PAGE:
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Old 04-25-2011, 01:42 PM   #21
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Originally Posted by TonySwank View Post
I am in the middle of designing and building and electric brewery and was wondering if it would be possible to controlled the heating elements manually at either the breaker or my installing an inline switch.
Do not use a circuit breaker in your panel as a switch. That's not the purpose of a breaker.

Same thing with plugging/unplugging high current heating elements from the wall to turn them on/off. That's not safe. A switch of some sort that is meant to be switched should be used. A wall outlet/socket combination is not a switch.

In the end, anyone can do anything they like of course. Just pointing out what's safe/normal.

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Old 04-25-2011, 02:42 PM   #22
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Originally Posted by kal View Post
Do not use a circuit breaker in your panel as a switch. That's not the purpose of a breaker.

Same thing with plugging/unplugging high current heating elements from the wall to turn them on/off. That's not safe. A switch of some sort that is meant to be switched should be used. A wall outlet/socket combination is not a switch.

In the end, anyone can do anything they like of course. Just pointing out what's safe/normal.

Kal
Hi Kal - I agree with you, just being devil's advocate here. If you used the breaker as a switch, is it truly unsafe? I mean as long as the box is closed up, I can't see how this would be unsafe. especially since the user would likely only be brewing once a week at most.

Not saying this is correct usage for a circuit breaker, but not sure it would technically be unsafe to do.


TonySwank - why not use a contactor with a switch to control your heating elements? Pretty cheap addition. That is how I put mine together. The PID can't activate the element unless I manually give the element power through my switch to the contactor.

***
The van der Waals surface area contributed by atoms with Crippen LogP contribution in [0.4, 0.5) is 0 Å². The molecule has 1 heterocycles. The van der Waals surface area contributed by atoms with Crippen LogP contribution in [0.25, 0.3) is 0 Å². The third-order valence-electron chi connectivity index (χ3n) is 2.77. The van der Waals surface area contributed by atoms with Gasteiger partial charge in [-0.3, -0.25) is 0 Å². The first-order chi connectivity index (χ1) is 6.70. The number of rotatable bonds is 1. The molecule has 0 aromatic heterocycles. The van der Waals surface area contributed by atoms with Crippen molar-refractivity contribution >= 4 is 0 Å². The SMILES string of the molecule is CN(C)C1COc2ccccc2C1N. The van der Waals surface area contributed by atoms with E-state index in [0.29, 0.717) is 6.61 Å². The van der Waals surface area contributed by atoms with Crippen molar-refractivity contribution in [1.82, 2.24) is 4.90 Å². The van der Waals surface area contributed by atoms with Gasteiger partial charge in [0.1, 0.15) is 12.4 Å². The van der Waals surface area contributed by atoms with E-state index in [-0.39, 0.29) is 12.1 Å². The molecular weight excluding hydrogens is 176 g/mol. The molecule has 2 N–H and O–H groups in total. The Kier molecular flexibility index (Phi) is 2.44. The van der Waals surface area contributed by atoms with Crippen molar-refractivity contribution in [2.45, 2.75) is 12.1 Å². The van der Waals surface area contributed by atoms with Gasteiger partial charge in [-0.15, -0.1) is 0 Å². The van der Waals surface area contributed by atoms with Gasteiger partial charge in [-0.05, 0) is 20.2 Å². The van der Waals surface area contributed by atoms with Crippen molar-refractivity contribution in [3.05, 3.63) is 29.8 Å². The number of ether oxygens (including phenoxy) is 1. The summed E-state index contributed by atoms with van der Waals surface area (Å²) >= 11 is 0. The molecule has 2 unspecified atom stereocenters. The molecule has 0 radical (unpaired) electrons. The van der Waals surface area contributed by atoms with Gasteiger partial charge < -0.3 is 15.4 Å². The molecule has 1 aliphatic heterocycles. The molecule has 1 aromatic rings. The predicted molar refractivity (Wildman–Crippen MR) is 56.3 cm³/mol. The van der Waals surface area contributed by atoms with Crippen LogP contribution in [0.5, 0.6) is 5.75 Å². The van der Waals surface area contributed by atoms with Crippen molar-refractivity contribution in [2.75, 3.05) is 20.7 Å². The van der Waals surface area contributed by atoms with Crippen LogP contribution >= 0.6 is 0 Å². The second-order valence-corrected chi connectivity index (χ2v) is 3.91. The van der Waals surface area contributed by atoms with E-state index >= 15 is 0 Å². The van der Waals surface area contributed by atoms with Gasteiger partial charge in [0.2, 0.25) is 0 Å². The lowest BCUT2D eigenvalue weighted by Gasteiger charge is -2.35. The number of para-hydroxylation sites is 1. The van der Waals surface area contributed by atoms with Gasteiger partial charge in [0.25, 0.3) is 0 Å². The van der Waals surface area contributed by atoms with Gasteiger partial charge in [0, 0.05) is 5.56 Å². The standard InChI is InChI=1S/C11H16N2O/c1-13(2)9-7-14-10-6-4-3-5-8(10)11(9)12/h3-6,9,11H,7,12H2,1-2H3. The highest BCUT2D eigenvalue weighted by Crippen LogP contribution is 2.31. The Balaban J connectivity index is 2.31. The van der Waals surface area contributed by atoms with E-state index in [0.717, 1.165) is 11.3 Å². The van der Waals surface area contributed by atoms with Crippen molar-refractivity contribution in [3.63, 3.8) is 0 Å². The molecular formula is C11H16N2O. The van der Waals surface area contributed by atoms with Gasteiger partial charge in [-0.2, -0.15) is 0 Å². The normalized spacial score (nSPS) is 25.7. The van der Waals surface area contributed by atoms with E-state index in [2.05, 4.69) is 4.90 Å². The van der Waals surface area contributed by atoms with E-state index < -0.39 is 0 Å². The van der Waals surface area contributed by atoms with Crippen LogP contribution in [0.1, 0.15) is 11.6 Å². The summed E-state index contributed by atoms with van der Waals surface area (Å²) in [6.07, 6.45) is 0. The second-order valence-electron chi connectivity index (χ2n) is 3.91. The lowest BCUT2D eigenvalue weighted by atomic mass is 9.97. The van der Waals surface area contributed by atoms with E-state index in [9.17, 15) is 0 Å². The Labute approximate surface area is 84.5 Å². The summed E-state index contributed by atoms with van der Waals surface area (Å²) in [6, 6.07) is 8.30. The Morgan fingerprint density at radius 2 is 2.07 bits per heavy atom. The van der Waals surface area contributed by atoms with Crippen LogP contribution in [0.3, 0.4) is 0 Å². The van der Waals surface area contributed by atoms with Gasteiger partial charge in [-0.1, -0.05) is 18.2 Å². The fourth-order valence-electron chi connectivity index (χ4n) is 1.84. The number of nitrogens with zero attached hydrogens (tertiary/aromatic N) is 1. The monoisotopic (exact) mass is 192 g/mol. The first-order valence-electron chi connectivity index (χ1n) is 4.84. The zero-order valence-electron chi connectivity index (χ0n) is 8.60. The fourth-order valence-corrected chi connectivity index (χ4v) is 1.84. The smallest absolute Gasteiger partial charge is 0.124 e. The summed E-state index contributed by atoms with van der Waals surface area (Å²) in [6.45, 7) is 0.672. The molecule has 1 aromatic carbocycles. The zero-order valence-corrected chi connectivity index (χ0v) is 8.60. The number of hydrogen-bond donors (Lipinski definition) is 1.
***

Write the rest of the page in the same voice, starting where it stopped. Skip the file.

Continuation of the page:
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Old 04-25-2011, 03:34 PM   #23
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Hi Kal - I agree with you, just being devil's advocate here. If you used the breaker as a switch, is it truly unsafe? I mean as long as the box is closed up, I can't see how this would be unsafe. especially since the user would likely only be brewing once a week at most.

Not saying this is correct usage for a circuit breaker, but not sure it would technically be unsafe to do.
Sorry, unsafe is probably the wrong choice of words in the case of using a breaker as a switch.

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Old 04-25-2011, 03:40 PM   #24
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Keep in mind: The "80% rule" does NOT apply to a single outlet circuit.
Also, the "rule" applies to the home designer and/or the electrician installing the electrical circuits. It does not apply to the home owner.

A 4500W element in your HLT and a 5500W element in the BOIL would solve your power concerns for back to back brews.
Thanks for the clarification about the 80% rule, I misunderstood it before. Now to decide if back to back batches is worth another $150 or so in PID/SSR/Heat Sink/misc. This scope/budget creep came up quickly.

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Do not use a circuit breaker in your panel as a switch. That's not the purpose of a breaker.

Same thing with plugging/unplugging high current heating elements from the wall to turn them on/off. That's not safe. A switch of some sort that is meant to be switched should be used. A wall outlet/socket combination is not a switch.
Kai, I completely agree and I am definitely beyond using the breaker as a switch, it is a less than ideal situation at best. The question was more out of curiosity, but since we're dealing with electricity there should be no confusion out there.

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TonySwank - why not use a contactor with a switch to control your heating elements? Pretty cheap addition. That is how I put mine together. The PID can't activate the element unless I manually give the element power through my switch to the contactor.
Just a quick clarification about contactors, once power is cut to an element the contactor will open and a the connected switch will need to be activated to power the element again. I'm assuming the purpose of these are typically to ensure the element is not hot when power to the control panel is activated. What type of switches/buttons are commonly used with contactors? Is the general consensus that contactors are a better solution than using a double pole double throw switch between the elements?
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Old 04-25-2011, 03:41 PM   #25
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Well it certainly isn't a "normal" use for a circuit breaker. Ok no more semantics crap from me - the lowly electrical newb. Best,

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Old 04-25-2011, 04:00 PM   #26
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Just a quick clarification about contactors, once power is cut to an element the contactor will open and a the connected switch will need to be activated to power the element again.
?
Correct - No power to contactor (switch off position) = contactor open and no power to element.

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I'm assuming the purpose of these are typically to ensure the element is not hot when power to the control panel is activated.